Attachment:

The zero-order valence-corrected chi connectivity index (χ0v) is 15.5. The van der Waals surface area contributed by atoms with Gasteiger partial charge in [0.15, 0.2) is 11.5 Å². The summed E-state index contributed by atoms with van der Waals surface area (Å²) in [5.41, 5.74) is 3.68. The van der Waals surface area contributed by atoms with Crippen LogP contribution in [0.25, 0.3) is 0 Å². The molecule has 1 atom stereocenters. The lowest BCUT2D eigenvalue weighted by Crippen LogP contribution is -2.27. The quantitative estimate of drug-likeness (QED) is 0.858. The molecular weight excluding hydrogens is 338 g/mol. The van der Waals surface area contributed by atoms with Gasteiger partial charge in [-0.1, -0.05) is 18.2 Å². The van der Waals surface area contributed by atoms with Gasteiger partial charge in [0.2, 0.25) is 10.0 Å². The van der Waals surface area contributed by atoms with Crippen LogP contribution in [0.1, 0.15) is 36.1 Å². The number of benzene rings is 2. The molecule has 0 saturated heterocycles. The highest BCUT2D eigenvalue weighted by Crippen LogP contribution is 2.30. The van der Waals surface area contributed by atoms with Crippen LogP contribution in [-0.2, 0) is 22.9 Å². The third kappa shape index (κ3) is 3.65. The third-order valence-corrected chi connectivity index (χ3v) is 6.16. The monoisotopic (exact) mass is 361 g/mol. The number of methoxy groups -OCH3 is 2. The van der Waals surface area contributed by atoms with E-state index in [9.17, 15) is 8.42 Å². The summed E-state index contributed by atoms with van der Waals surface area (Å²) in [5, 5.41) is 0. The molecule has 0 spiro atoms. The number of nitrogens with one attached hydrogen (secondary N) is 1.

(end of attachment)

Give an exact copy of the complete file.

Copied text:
The zero-order valence-corrected chi connectivity index (χ0v) is 15.5. The van der Waals surface area contributed by atoms with Gasteiger partial charge in [0.15, 0.2) is 11.5 Å². The summed E-state index contributed by atoms with van der Waals surface area (Å²) in [5.41, 5.74) is 3.68. The van der Waals surface area contributed by atoms with Crippen LogP contribution in [0.25, 0.3) is 0 Å². The molecule has 1 atom stereocenters. The lowest BCUT2D eigenvalue weighted by Crippen LogP contribution is -2.27. The quantitative estimate of drug-likeness (QED) is 0.858. The molecular weight excluding hydrogens is 338 g/mol. The van der Waals surface area contributed by atoms with Gasteiger partial charge in [-0.1, -0.05) is 18.2 Å². The van der Waals surface area contributed by atoms with Gasteiger partial charge in [0.2, 0.25) is 10.0 Å². The van der Waals surface area contributed by atoms with Crippen LogP contribution in [0.1, 0.15) is 36.1 Å². The number of benzene rings is 2. The molecule has 0 saturated heterocycles. The highest BCUT2D eigenvalue weighted by Crippen LogP contribution is 2.30. The van der Waals surface area contributed by atoms with Crippen LogP contribution in [-0.2, 0) is 22.9 Å². The third kappa shape index (κ3) is 3.65. The third-order valence-corrected chi connectivity index (χ3v) is 6.16. The monoisotopic (exact) mass is 361 g/mol. The number of methoxy groups -OCH3 is 2. The van der Waals surface area contributed by atoms with E-state index in [9.17, 15) is 8.42 Å². The summed E-state index contributed by atoms with van der Waals surface area (Å²) in [5, 5.41) is 0. The molecule has 0 spiro atoms. The number of nitrogens with one attached hydrogen (secondary N) is 1.